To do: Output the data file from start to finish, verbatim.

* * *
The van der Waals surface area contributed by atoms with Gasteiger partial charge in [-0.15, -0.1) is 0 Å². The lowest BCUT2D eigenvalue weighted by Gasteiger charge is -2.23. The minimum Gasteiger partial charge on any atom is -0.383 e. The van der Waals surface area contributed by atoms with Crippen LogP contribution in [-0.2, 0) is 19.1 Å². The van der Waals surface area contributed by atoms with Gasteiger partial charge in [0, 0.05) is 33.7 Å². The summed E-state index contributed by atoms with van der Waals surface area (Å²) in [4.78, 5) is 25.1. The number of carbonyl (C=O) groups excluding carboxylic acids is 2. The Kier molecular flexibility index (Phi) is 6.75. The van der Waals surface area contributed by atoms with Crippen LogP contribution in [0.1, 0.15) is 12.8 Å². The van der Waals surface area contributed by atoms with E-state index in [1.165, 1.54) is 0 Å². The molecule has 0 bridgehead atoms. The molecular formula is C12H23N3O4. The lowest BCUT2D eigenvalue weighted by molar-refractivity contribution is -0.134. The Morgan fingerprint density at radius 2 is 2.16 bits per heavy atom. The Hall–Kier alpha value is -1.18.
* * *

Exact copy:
The van der Waals surface area contributed by atoms with Gasteiger partial charge in [-0.15, -0.1) is 0 Å². The lowest BCUT2D eigenvalue weighted by Gasteiger charge is -2.23. The minimum Gasteiger partial charge on any atom is -0.383 e. The van der Waals surface area contributed by atoms with Crippen LogP contribution in [-0.2, 0) is 19.1 Å². The van der Waals surface area contributed by atoms with Gasteiger partial charge in [0, 0.05) is 33.7 Å². The summed E-state index contributed by atoms with van der Waals surface area (Å²) in [4.78, 5) is 25.1. The number of carbonyl (C=O) groups excluding carboxylic acids is 2. The Kier molecular flexibility index (Phi) is 6.75. The van der Waals surface area contributed by atoms with Crippen LogP contribution in [0.1, 0.15) is 12.8 Å². The van der Waals surface area contributed by atoms with E-state index in [1.165, 1.54) is 0 Å². The molecule has 0 bridgehead atoms. The molecular formula is C12H23N3O4. The lowest BCUT2D eigenvalue weighted by molar-refractivity contribution is -0.134. The Morgan fingerprint density at radius 2 is 2.16 bits per heavy atom. The Hall–Kier alpha value is -1.18.